When Should I Count the Music?

West Coast Swing Online Beginners

Question: When should I count the music?
Answer: Always.*

No matter who you are, what your musical background is, or how skilled you are at feeling the music, counting always elevates your dance.

Dancers who move by feel only are unattached to their third partner, the music. Counting gives a way for both partners to be simultaneously directed to the same thing. Even if you are great at feeling the music, you will always be more precise if you are also focusing on the count. Counting while you dance is the dancer’s equivalent of having a click track in your earpiece. There’s a reason that professional musicians listen to a click track when recording in the studio: it makes them more accurate.

Some people learn to dance without spending a lot of time counting music, and they tend to dance by feel. If you are one of those people, you probably think that counting the music while you are dancing inhibits your ability to dance to the lyrics or the melody. You’re probably right. But, that doesn’t mean that you shouldn’t count. That means that you need to practice counting in order to be more comfortable thinking in musical terms. Being able to count while you dance raises the ceiling on how precise your dancing can be; actually counting in turn helps you tune in to the music at a higher level.

In fact, the more you want the freedom to dance to the lyrics or the melody, the more you need to count. When you dance a part of the song lyrically, you need to be able to reattach to the beat once the lyric has finished. If you are not counting, there will be a slight jar as you catch the beat again. By contrast, if your counting is rock solid, you can deviate from the beat and reattach seamlessly. Again, think about professional musicians: they have a click track precisely so they can hold things just a bit longer or rush a phrase ever so slightly and then immediately be back in sync with the rest of the band. Since WCS dancers don’t have click tracks in our ears, we need to be counting to create the same seamless transition.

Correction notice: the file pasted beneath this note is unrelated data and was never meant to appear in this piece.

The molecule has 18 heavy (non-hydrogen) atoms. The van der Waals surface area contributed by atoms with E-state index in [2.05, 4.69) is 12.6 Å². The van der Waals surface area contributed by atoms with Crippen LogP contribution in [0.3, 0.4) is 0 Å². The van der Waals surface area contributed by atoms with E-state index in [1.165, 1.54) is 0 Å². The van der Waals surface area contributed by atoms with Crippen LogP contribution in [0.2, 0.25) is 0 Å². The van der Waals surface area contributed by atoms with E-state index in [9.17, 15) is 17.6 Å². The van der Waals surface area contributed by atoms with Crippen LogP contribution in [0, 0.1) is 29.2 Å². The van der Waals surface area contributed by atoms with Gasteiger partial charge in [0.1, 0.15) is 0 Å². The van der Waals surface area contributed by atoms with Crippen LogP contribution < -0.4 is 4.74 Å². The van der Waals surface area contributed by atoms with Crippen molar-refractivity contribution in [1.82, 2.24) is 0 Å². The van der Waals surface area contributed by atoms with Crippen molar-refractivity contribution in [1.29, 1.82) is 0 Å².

The Drill: With or without a partner, dance and focus on counting through the entire song. Whether you count patterns, eights, or downbeats and upbeats is up to you: the key is to keep the count running through your head for the entire song. This drill works great during social dancing as well as during solo or partnered practice, so give it a try the next time you head out social dancing.

If you struggle to dance and keep the count going at the same time, spend some time listening to WCS music and counting throughout the song. As that becomes more comfortable, you can add in solo dancing WCS rhythms and finally WCS patterns. If you are a dancer who moves by feel, this may take a while to become comfortable with counting and dancing. That’s ok: you are reprogramming the way you listen to music so that you can perform at a much higher level, and that’s going to take some time.

* This post started with the question, “When should you count,” and there was an asterisk on the initial “always.” Here’s the caveat: there are some rare instances in which counting by numbers may impede your ability to feel something really awesome within the music. In those instances, you may have more success if you “count” with sounds—making the mm-da-duh in your head as your “count.” You still want to do something to stay attached to the music, but it may not be numeric. Having said this, be honest with yourself. If counting numbers truly stops you from moving a specific way, that’s one thing. But if you say that to yourself all the time, it might be that you need a stronger technical foundation in counting music and you’re just covering up for it. Great performers seek out weaknesses in their game and struggle to overcome them; mediocre performers hide (from) their weaknesses.

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